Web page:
Two new studies clearly show that being overweight, and especially obese, will cut years off your life expectancy. Data from the long-running Framingham Heart study examined the impact of body mass index (BMI) on life expectancy in 3,457 men and women 30-49 years of age. The results showed that a non-smoking woman at age 40 lost 3.3 years off her life expectancy if she was overweight (BMI = 25 to 29.9) while a similar man would lose 3.1 years. An obese man or woman (BMI = 30+) at age 40 lost 5.8 and 7.1 years off their life expectancy, respectively, if they did not smoke. Obese smokers lost about 13.5 years off their life expectancy. The authors of this study state, “These decreases in life expectancy are similar to those seen with smoking. Obesity in adulthood is a powerful predictor of death at older ages.”1 The results show that either smoking or being obese at age 40 cuts your life expectancy by about 6 to 7 years.
The second study used data from the National Health and Nutrition Surveys to estimate the number of years of life lost (YLL) on average at different BMI levels. In general, becoming overweight in early adulthood increased the YLL more than being overweight or obese later in life. The most severely obese (BMI = 45+) young men lost an average of 13 years off their life expectancy compared to those with a BMI of 23 to 25. The authors of this study conclude, “Obesity appears to lessen life expectancy markedly, especially among younger adults.”2 The results of this study clearly show that the bigger you are, the sooner you are likely to die.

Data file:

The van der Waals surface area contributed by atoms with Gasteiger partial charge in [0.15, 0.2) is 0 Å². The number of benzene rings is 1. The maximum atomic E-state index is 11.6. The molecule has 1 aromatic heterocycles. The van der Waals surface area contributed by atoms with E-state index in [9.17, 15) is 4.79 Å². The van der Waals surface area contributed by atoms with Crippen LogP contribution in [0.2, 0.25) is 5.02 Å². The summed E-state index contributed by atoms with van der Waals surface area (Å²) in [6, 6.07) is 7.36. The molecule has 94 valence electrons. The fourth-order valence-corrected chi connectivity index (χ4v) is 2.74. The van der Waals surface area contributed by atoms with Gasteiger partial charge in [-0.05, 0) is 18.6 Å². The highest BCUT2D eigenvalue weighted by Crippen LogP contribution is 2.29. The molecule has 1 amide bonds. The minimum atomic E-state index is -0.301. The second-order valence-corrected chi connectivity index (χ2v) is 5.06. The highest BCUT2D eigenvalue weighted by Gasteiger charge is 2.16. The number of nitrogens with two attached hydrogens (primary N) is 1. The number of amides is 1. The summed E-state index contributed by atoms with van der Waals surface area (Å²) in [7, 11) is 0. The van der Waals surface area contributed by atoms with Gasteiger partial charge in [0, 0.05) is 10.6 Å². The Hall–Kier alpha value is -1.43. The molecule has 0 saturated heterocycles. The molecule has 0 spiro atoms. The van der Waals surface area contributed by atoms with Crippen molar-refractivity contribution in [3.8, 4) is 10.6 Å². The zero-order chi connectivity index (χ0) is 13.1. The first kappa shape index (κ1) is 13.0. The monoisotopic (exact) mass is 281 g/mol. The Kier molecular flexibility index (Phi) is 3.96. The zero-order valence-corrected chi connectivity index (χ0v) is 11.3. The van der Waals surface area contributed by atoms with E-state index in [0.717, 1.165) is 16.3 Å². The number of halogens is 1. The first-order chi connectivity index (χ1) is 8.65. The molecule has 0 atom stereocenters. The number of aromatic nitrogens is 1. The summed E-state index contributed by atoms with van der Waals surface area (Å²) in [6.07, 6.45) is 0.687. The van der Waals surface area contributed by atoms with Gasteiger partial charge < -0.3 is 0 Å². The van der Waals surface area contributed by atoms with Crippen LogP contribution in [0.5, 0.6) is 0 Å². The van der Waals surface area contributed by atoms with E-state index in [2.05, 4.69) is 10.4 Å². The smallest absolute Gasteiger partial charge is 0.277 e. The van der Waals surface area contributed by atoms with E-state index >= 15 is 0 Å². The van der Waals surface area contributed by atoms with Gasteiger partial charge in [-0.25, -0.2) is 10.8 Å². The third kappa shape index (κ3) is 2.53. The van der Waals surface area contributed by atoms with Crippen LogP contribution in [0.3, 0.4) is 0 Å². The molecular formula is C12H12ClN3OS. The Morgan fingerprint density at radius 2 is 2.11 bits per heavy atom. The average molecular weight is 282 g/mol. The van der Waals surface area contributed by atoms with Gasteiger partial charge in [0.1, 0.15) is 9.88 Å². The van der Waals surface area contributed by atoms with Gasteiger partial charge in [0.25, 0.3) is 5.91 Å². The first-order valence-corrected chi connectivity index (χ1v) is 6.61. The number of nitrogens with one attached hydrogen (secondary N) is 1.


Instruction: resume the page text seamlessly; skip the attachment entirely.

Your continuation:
Bottom Line: There is now convincing scientific evidence that disease, disability and death all show up sooner and take a greater toll on one’s health the sooner in life excess weight is gained. The more weight one puts on, the greater the likelihood of developing cardiovascular diseases, diabetes, osteoarthritis, many types of cancer, gallstones and numerous other ills. With close to 2 out of every 3 American adults (and a growing number of children) now overweight or obese, it is clear that America’s love affair with fast foods, desserts and rich snack foods is killing more people today then tobacco.
1. Peeters, A; JJ Barendregt; F Willekens, et al. Ann Intern Med 2003;138:24-32
2. Fontaine, KR; DT Redden; C Wang; AO Westfall; DA Allison. JAMA 2003;289:187-93
Judy’s passion for cooking began with helping her grandmother make raisin oatmeal for breakfast. From there she earned her first food service job at 15, was accepted to the world-famous Culinary Institute of America at 18 (where she graduated second in her class), and went on to the Fachschule Richemont in Switzerland where she focused on pastry arts and baking. After a decade in food service for Hyatt Hotels, Judy launched Food and Health Communications to focus on flavor and health. She graduated with Summa Cum Laude distinction from Johnson and Wales University with a BS in Culinary Art, holds a master’s degree in Food Business from the Culinary Institute of America, 2 art certificates from UC Berkeley Extension, and runs a food photography studio where her love is creating fun recipes.
Judy received The Culinary Institute of America’s Pro Chef II certification, the American Culinary Federation Bronze Medal, Gold Medal, and ACF Chef of the Year. Her enthusiasm for eating nutritiously and deliciously leads her to constantly innovate and use the latest in nutritional science and Dietary Guidelines to guide her creativity, from putting new twists on fajitas to adapting Italian brownies to include ingredients like toasted nuts and cooked honey. Judy’s publishing company, Food and Health Communications, is dedicated to her vision that everyone can make food that tastes as good as it is for you.